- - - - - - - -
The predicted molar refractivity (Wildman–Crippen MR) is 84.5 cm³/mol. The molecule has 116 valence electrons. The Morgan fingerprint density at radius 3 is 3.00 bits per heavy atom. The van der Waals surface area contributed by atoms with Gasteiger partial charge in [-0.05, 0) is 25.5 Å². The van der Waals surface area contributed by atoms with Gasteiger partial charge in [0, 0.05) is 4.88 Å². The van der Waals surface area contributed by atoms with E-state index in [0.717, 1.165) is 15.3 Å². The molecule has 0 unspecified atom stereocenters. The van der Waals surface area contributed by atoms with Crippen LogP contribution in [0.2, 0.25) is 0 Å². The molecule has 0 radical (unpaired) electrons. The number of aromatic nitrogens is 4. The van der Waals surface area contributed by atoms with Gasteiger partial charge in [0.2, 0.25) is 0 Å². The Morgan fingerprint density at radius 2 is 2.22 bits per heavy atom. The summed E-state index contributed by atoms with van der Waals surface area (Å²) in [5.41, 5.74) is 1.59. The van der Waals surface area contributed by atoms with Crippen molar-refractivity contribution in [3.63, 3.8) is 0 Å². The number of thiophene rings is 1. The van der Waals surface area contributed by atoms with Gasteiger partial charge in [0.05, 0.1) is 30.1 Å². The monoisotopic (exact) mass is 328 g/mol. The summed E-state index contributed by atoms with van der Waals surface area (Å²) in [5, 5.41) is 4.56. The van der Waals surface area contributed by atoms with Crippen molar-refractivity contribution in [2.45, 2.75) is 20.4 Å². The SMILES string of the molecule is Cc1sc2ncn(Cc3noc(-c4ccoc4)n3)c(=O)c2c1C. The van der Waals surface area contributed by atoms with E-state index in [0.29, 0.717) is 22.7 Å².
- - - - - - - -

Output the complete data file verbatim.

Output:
The predicted molar refractivity (Wildman–Crippen MR) is 84.5 cm³/mol. The molecule has 116 valence electrons. The Morgan fingerprint density at radius 3 is 3.00 bits per heavy atom. The van der Waals surface area contributed by atoms with Gasteiger partial charge in [-0.05, 0) is 25.5 Å². The van der Waals surface area contributed by atoms with Gasteiger partial charge in [0, 0.05) is 4.88 Å². The van der Waals surface area contributed by atoms with E-state index in [0.717, 1.165) is 15.3 Å². The molecule has 0 unspecified atom stereocenters. The van der Waals surface area contributed by atoms with Crippen LogP contribution in [0.2, 0.25) is 0 Å². The molecule has 0 radical (unpaired) electrons. The number of aromatic nitrogens is 4. The van der Waals surface area contributed by atoms with Gasteiger partial charge in [0.2, 0.25) is 0 Å². The Morgan fingerprint density at radius 2 is 2.22 bits per heavy atom. The summed E-state index contributed by atoms with van der Waals surface area (Å²) in [5.41, 5.74) is 1.59. The van der Waals surface area contributed by atoms with Crippen molar-refractivity contribution in [3.63, 3.8) is 0 Å². The number of thiophene rings is 1. The van der Waals surface area contributed by atoms with Gasteiger partial charge in [0.05, 0.1) is 30.1 Å². The monoisotopic (exact) mass is 328 g/mol. The summed E-state index contributed by atoms with van der Waals surface area (Å²) in [5, 5.41) is 4.56. The van der Waals surface area contributed by atoms with Crippen molar-refractivity contribution in [2.45, 2.75) is 20.4 Å². The SMILES string of the molecule is Cc1sc2ncn(Cc3noc(-c4ccoc4)n3)c(=O)c2c1C. The van der Waals surface area contributed by atoms with E-state index in [0.29, 0.717) is 22.7 Å².